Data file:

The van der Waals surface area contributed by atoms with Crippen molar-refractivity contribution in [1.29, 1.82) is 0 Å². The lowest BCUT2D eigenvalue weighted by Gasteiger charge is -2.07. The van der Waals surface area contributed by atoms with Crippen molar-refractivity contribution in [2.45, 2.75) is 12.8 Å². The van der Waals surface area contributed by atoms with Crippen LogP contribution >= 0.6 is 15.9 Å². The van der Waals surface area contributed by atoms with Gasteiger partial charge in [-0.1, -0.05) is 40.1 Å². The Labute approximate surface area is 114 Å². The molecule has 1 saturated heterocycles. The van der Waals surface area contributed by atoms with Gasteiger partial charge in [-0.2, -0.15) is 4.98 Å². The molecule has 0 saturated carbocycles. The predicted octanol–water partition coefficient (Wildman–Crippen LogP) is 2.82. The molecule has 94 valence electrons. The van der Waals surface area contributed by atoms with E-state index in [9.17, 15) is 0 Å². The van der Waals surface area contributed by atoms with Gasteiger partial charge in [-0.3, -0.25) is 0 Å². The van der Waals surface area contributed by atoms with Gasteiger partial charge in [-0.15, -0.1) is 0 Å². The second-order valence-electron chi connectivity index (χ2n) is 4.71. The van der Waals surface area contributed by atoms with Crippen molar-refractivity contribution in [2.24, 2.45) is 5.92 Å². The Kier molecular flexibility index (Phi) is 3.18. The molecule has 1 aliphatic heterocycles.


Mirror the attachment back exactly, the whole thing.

The van der Waals surface area contributed by atoms with Crippen molar-refractivity contribution in [1.29, 1.82) is 0 Å². The lowest BCUT2D eigenvalue weighted by Gasteiger charge is -2.07. The van der Waals surface area contributed by atoms with Crippen molar-refractivity contribution in [2.45, 2.75) is 12.8 Å². The van der Waals surface area contributed by atoms with Crippen LogP contribution >= 0.6 is 15.9 Å². The van der Waals surface area contributed by atoms with Gasteiger partial charge in [-0.1, -0.05) is 40.1 Å². The Labute approximate surface area is 114 Å². The molecule has 1 saturated heterocycles. The van der Waals surface area contributed by atoms with Gasteiger partial charge in [-0.2, -0.15) is 4.98 Å². The molecule has 0 saturated carbocycles. The predicted octanol–water partition coefficient (Wildman–Crippen LogP) is 2.82. The molecule has 94 valence electrons. The van der Waals surface area contributed by atoms with E-state index in [9.17, 15) is 0 Å². The van der Waals surface area contributed by atoms with Gasteiger partial charge in [-0.3, -0.25) is 0 Å². The van der Waals surface area contributed by atoms with Gasteiger partial charge in [-0.15, -0.1) is 0 Å². The second-order valence-electron chi connectivity index (χ2n) is 4.71. The van der Waals surface area contributed by atoms with Crippen molar-refractivity contribution in [2.24, 2.45) is 5.92 Å². The Kier molecular flexibility index (Phi) is 3.18. The molecule has 1 aliphatic heterocycles.